1
\$\begingroup\$

My current solution is to clear the entire canvas and redraw all sprites on every requestFrame(). This works but feels inefficient:

  1. I only need to clear the part of the canvas made invalid by animations.
  2. I only need to redraw objects that intersect the invalid part of the canvas.

I can track invalidated sections, and during requestFrame() I can find out which objects intersect an invalid section and redraw only them, but I'm not sure if that's an improvement or a step back. If I have 100 sprites and 10 of them are moving, that means I need to do 10 searches through all 100 sprites. Tall order for every request frame.

I can also put every sprite on its own canvas and remove sprite interaction from the equation, but I haven't been able to find insight into how many canvases is too many.

This seems like a problem that's been solved already, but I haven't found any resources on the topic.

\$\endgroup\$
4
  • \$\begingroup\$ These kinds of algorithms were common back in prehistoric java mobile games, you might have some luck finding resources how they were done. \$\endgroup\$
    – wondra
    Feb 28, 2016 at 1:00
  • 1
    \$\begingroup\$ The technique you're asking about is called "dirty rectangles". I haven't implemented this but this SO link is one place to start: stackoverflow.com/questions/76651/dirty-rectangles \$\endgroup\$ Feb 28, 2016 at 6:13
  • \$\begingroup\$ Thanks, @NoobsArePeople2. Knowing the name of what I was describing will help me continue my research. \$\endgroup\$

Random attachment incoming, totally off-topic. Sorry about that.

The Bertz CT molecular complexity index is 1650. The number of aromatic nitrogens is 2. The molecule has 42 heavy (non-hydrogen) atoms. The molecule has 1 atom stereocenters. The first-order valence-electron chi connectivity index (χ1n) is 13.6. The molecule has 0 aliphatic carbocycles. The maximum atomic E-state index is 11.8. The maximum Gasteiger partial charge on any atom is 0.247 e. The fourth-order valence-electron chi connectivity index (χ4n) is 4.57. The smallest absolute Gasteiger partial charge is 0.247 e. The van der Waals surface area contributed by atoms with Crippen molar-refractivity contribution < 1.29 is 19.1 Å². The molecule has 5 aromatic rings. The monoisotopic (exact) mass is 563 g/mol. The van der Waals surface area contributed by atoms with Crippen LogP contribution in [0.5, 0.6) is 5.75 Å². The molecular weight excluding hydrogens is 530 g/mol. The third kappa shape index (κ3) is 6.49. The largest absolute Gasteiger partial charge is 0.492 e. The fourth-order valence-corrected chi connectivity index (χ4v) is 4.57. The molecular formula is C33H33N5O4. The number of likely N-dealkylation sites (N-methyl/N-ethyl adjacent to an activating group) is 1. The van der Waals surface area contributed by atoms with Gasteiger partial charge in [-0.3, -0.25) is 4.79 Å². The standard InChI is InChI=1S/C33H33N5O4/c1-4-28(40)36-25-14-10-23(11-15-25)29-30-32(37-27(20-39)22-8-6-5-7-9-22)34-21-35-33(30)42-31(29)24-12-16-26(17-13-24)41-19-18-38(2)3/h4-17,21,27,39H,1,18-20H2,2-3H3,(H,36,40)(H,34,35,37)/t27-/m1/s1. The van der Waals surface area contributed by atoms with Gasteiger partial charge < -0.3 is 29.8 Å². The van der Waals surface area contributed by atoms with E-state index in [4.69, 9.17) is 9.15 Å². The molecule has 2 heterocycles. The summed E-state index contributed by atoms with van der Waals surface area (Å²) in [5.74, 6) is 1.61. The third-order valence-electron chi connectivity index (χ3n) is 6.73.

– Mark
    Feb 28, 2016 at 13:23
  • \$\begingroup\$ I made some benchmarking tests in Firefox once, and noticed that calling drawImage outside of the canvas bounds is extremely fast. So it's not that much of a problem unless you have a really large amounts of sprites so that the function call overhead alone eats too many CPU cycles. I didn't test it in all major rendering engines, though. \$\endgroup\$
    – Philipp
    Mar 1, 2016 at 18:26

1 Answer 1

3
\$\begingroup\$

The first thing you should do is figure out if you actually have a problem.

Is the way you're clearing the canvas now slow? Are you dropping frames because of how you clear the canvas? Regardless of how it looks (for now), remove the call that clears the canvas and measure again. Are your paint cycles a lot faster now?

Basically, I wouldn't worry about this until you know it is a problem. The technique you're looking for is dirty rectangle updating, but it is computationally more expensive and until you know what it saves you it's hard to make the proper engineering decision here.

\$\endgroup\$
2
  • 1
    \$\begingroup\$ True that : measure first. Moreover : 1) Javascript's overhead is especially high (vs the same draw load in C++ for instance) and 2) both context2D and webGL are using the GPU to draw, so good luck beating a GPU with a dirty rect algorithm made in JS. \$\endgroup\$ Mar 1, 2016 at 20:57
  • \$\begingroup\$ That makes sense, d-hayes. I was thinking this was a problem with a common one-size-fits-all solution, but it sounds like it can go either way. Your advice makes good sense. \$\endgroup\$
    – Mark
    Mar 1, 2016 at 23:50

You must log in to answer this question.

Not the answer you're looking for? Browse other questions tagged .